Some smallholders keep exotic animals as pets, just because they are different from traditional pets. Exotic means the same as alien ~ the animal does not occur naturally in South Africa.
Provincial legislation varies for keeping exotic animals. The 2020 Nemba list of invasive species states if it is permissible to keep the species and whether a permit is required. For example, the red-eared terrapin (pictured above) requires a permit to be kept in all provinces.
The Endangered Wildlife Trust lists some of the problems that can arise:
Stress for the animal: Capturing, transporting and incorrect care can often lead to stress related-illnesses or death, as well as keeping them in enclosures or handling them constantly.
Black market trading: There is a very prosperous and thriving illegal trading business in wild animals and wild animal products. For example, the illegal reptile trade is a billion Rand industry in South Africa.
Endangering biodiversity: Removing wild animals for the illegal pet trade can jeopardise the survival of natural populations in the countries where they are indigenous.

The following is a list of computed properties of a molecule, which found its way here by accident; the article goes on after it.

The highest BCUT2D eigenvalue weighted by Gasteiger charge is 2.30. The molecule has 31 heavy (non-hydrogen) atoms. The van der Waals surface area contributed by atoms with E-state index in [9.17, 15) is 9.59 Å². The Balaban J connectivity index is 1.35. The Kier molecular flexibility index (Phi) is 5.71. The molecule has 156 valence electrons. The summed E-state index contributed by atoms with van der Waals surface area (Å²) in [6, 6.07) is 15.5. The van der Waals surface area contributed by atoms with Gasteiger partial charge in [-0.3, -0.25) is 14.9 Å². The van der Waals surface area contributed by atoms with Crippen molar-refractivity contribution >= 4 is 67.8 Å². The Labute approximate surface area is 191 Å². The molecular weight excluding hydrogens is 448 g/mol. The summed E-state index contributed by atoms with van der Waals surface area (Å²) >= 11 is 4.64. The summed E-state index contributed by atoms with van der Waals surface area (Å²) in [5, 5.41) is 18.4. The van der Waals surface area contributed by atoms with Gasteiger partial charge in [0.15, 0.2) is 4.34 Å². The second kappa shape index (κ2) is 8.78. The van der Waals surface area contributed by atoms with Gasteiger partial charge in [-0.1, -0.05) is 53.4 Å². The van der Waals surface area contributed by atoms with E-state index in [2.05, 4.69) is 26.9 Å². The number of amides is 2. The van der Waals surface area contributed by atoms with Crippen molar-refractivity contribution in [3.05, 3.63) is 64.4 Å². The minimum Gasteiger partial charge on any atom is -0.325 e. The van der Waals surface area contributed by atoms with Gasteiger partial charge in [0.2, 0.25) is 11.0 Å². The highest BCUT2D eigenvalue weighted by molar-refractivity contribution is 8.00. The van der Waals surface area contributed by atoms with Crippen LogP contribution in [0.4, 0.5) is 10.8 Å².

Exotic diseases: Wild animals are sometimes the carriers of diseases which might be transmissible to humans or to indigenous animals.
Invasive species: Invasive exotic species can disrupt local ecosystems. This occurs when an exotic pet escapes or is deliberately released into an area where they do not naturally occur.
Cruelty issues: Very often a wild animal being kept as a pet becomes a nuisance or a problem for the owner. The owner then decides to release it back into nature, which is of course the nearest area which looks remotely wild enough to release the animal. Such animals can however not fend for themselves and very often they die a long and slow death by starvation. It might be killed quickly by running into a predator or a vehicle